Propelled by Chris Carrabba’s intimate and emotionally raw lyrics, sweeping acoustics, and his charismatic presence, Dashboard Confessional stands as one of the biggest alternative bands of the 2000s. Critically acclaimed and embraced by a legion of fans, Dashboard’s brand of alternative rock swept through a generation who embraced their albums and sold out arenas (their last full band tour culminated in selling out NYC’s Madison Square Garden!). “One is reminded of Bob Dylan’s Blood on the Tracks, only stripped down to the bare essentials,” praised PopMatters about their debut The Swiss Army Romance, setting the tone for the band’s massive impact on both their fans and the media alike, including SPIN, Alternative Press, MTV, among many others.
Their breakthrough second album 2002’s The Places You Have Come to Fear the Most included the trademark single “Screaming Infidelities”, yielding their first gold certified album and peaking at #5 on Billboard’s Top 200. Later that same year, the single won the MTV2 Award at the 2002 MTV Video Music Awards. Their third album A Mark, A Mission, A Brand, A Scar gave them their first Top Ten Modern Rock single “Hands Down” and reached #2 on the Top 200. To date, Dashboard Confessional has a platinum album with their live release MTV Unplugged, three RIAA certified gold-selling albums (Swiss Army Romance, The Places You Have Come to Fear the Most, A Mark, A Mission, A Brand, A Scar), and has had numerous songs featured on TV (Cougar Town,One Tree Hill, Scrubs, All My Children, Laguna Beach, NCIS, Cold Case, Clone High) and in movies (Shrek 2, Spider-Man 2,Made of Honor, Sydney White).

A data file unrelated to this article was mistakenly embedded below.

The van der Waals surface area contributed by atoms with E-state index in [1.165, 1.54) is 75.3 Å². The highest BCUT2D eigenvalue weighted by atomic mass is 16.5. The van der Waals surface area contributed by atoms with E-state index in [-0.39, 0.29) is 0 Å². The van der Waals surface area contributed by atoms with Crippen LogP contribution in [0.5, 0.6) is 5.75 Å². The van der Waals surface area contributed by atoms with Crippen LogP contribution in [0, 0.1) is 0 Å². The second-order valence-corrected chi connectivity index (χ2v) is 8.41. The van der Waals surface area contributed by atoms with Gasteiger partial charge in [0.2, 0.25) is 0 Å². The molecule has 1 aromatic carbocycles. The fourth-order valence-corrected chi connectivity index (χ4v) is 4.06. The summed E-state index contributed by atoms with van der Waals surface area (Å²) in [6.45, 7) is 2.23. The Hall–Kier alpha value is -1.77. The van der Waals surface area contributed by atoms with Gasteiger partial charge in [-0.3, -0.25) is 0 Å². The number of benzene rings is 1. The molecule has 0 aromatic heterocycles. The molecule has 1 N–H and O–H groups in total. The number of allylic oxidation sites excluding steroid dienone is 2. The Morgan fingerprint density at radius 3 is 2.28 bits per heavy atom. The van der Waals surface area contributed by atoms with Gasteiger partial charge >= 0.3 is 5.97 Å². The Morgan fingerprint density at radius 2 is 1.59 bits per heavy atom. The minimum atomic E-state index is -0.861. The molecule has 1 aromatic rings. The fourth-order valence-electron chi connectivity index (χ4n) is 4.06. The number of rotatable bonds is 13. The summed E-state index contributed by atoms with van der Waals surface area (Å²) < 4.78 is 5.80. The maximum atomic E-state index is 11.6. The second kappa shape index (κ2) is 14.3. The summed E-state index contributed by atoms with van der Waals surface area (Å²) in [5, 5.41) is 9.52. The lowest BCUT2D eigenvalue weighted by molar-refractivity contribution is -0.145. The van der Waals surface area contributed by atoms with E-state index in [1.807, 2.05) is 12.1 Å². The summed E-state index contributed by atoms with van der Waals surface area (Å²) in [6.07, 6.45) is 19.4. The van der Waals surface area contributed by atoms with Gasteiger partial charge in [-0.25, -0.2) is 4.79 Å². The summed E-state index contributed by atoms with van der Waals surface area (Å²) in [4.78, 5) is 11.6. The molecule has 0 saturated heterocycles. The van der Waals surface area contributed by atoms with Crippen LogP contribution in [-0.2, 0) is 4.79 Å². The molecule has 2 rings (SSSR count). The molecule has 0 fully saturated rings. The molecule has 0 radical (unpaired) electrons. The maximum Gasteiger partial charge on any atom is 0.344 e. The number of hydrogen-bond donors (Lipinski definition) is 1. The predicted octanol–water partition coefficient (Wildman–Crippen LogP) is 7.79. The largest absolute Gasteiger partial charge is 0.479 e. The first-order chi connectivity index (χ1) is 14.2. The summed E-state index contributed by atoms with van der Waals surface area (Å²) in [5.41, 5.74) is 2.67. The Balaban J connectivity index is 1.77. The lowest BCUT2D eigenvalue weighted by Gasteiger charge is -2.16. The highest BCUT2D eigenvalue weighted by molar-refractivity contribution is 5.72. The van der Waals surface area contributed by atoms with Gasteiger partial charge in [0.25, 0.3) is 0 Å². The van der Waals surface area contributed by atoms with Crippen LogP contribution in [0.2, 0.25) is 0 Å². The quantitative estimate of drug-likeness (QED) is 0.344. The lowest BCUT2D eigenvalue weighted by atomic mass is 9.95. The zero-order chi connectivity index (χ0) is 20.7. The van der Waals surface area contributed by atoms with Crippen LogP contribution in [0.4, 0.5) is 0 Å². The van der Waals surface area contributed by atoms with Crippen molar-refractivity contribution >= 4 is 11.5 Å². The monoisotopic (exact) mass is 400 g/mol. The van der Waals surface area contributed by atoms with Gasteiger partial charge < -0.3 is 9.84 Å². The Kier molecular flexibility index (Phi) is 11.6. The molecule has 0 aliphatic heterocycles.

Within a year of releasing his breakthrough gold single “Cecilia and the Satellite,” singer/songwriter Andrew McMahon headed to New York City and found himself overwhelmed with new inspiration. “I’d write all day and then go out at night and experience the city in a way I never had before,” says McMahon, who’s lived in Southern California for over two decades. The songs took on the mood of what my life felt like in that time, everything from a beautiful sense of celebration to being completely exhausted and wondering when I was going to come up for air.”
Zombies on Broadway, the second album from Andrew McMahon in the Wilderness echoes that emotional scope with a selection of songs both powerfully life-affirming and closely attuned to everyday tension and pain. The album’s brightly textured alt-pop builds off the anthemic yet nuanced sensibilities shown in McMahon’s 2014 eponymous debut, revealing a new level of sophistication and insightfulness within his songwriting. And thanks to McMahon’s intimately detailed storytelling and knack for crafting transportive melody, Zombies on Broadway ultimately creates the feeling of being wholly immersed in the kinetic energy of New York City.
While Andrew McMahon in the Wilderness came to life in the tranquility of Topanga Canyon, creating Zombies on Broadway in the heart of New York City proved just as conducive to the soulful reflection that shapes McMahon’s songwriting—and to the profoundly infectious joy that infuses so much of the album.
Here, in his own words, McMahon elaborates on the making of Zombies on Broadway:
“There is a thread of pressure, tension and uncertainty through many of the songs on Zombies. So much of this album was conceived with me in the midst of hoping, waiting, working and finally celebrating the success of the first installment of the Wilderness project. If Wilderness One was about starting over, Wilderness Two is about the fight to make that gamble pay. Songs like “Dead Man’s Dollar,” “So Close” and “Shot out of a Cannon” are about pursuing dreams and the insecurities and hope that go along with such a pursuit. I’ve never been one to do anything halfway, and in my search for a great song and the platforms that get them heard, I have been guilty of wandering down the wrong roads or putting space between myself and the people who care for me the most. A good portion of this album meditates on this theme. “Walking in my Sleep,” “Birthday Song” and “Island Radio” find me in various stages of some voyage away from and back to the life I’ve built for myself. Music tests the bonds that keep me earthbound. It’s a struggle that found me in more bars than I’m proud to admit throughout the creation of this set of songs, but the redemption found in “Fire Escape” and “Love and Great Buildings” might be what I was searching for all along.